Seems like I spent my childhood fishing in freshwater ponds and small impoundments around my home—and I still love a good farm pond when I get the chance to fish one. Over the years, I’ve picked a few tricks to fishing such ponds, and I’ve learned a lot from my own mistakes. Here are a few tips that I hope will help to make your next pond fishing experience more enjoyable.
Farm ponds and small aquatic impoundments crisscross the country and are found in nearly every state. Gaining access to these ponds is your first step to success. Though most fly shops have the skinny on public water, many farm ponds are privately owned. Ask someone in your local fishing club or a friend at work where he or she spends a lazy afternoon pursuing panfish. More often than not, you’ve spotted an idyllic, sun-dappled pond from the road and longed to wet your line in it. If you find a likely-looking spot, just do the obvious. Pull up in the driveway and introduce yourself to the owner. Tell him that you’re a fly fisherman and that you’d like permission to fish in his pond. Let him know that you don’t intend to keep any fish—unless that is acceptable to him, in which case you’d be willing to catch and clean a few for the owner as well. Specify when you would like to fish, where you would like to park, and when you intend to leave. Assure the owner that you won’t leave any trash behind and that you would be willing to pick up any trash that you do see. Finally, keep any gates closed that are opened to access the ponds. One sure way to get yourself kicked off the property is to let the livestock out by inadvertently leaving open the gate.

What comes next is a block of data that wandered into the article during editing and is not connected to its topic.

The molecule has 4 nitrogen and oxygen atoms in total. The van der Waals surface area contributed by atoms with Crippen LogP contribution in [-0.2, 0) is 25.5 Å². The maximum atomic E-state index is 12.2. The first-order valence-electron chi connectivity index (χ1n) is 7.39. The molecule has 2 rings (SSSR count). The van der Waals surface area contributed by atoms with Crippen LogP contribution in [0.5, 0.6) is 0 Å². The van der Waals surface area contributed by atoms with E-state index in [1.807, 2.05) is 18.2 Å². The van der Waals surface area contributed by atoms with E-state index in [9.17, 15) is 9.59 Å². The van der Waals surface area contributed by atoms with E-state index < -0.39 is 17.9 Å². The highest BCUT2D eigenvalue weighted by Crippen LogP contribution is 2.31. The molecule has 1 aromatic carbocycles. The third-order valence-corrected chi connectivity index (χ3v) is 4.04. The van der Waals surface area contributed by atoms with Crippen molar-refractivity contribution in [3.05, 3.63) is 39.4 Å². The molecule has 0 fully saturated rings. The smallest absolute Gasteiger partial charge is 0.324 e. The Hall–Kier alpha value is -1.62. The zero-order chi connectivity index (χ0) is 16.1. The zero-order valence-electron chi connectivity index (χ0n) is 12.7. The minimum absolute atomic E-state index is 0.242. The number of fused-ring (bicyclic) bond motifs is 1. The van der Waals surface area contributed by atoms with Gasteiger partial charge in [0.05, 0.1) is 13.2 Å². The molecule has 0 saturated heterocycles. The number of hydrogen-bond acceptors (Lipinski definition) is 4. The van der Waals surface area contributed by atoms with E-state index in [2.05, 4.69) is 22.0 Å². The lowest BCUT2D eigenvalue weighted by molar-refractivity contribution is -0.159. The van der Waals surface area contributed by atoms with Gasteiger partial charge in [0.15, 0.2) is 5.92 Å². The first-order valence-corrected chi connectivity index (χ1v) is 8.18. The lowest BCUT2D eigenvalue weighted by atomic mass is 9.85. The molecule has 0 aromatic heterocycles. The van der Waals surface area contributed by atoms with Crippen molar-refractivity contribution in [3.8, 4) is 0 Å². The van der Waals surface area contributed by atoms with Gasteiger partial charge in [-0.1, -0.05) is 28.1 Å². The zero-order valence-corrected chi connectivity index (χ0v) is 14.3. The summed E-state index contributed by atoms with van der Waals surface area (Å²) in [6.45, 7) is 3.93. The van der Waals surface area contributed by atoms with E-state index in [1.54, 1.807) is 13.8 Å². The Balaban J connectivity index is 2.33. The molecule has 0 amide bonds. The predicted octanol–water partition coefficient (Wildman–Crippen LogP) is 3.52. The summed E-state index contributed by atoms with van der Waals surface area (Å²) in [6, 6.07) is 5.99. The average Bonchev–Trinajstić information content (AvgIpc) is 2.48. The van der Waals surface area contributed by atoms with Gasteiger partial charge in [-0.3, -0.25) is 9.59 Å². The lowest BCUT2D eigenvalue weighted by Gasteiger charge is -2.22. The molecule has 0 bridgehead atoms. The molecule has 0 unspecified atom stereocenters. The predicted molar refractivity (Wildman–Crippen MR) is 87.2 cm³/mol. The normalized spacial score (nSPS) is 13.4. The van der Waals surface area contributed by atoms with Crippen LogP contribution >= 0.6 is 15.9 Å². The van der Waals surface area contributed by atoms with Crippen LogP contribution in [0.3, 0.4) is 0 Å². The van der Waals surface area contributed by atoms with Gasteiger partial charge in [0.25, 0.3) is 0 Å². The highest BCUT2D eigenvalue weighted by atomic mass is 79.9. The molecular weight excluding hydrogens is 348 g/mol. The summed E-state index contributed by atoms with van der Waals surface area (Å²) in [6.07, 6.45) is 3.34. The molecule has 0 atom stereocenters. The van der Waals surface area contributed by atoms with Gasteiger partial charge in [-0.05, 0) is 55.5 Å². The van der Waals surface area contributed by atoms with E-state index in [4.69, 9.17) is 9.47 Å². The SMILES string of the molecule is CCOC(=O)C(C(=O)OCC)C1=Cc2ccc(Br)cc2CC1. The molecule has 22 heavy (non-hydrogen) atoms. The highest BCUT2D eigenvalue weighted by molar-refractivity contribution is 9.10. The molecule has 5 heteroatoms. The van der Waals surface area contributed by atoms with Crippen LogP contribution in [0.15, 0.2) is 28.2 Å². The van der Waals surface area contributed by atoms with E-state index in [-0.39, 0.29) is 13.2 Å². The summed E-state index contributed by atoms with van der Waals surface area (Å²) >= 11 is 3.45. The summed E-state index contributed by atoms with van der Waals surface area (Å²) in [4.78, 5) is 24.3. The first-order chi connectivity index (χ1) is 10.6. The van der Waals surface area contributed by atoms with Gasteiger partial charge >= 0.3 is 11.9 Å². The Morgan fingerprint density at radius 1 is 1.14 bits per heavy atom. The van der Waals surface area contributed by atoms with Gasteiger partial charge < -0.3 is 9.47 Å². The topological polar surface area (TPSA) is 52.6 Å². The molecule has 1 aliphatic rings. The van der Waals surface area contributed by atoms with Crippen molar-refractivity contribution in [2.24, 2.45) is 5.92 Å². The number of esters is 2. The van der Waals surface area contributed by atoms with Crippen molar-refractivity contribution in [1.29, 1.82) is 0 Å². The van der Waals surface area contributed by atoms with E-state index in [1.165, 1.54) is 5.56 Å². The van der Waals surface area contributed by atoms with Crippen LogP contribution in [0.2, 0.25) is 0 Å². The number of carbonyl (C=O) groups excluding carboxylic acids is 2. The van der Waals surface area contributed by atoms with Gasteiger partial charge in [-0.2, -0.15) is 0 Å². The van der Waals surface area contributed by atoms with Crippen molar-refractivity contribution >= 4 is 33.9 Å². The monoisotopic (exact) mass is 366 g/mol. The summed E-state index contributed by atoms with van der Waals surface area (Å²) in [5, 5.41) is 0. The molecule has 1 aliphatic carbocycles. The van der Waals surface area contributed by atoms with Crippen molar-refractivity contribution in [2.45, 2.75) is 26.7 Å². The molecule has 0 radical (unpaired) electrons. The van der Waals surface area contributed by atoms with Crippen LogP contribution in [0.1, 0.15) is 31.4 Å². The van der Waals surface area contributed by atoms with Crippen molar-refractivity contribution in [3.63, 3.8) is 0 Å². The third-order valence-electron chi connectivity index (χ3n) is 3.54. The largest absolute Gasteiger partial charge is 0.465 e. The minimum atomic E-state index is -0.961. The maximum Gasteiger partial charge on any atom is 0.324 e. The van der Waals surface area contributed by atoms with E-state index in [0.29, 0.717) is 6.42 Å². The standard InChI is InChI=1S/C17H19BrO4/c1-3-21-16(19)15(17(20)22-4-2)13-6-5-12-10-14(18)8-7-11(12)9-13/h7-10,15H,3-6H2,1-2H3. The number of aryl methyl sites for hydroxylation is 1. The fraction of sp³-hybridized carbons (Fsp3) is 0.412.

First Water First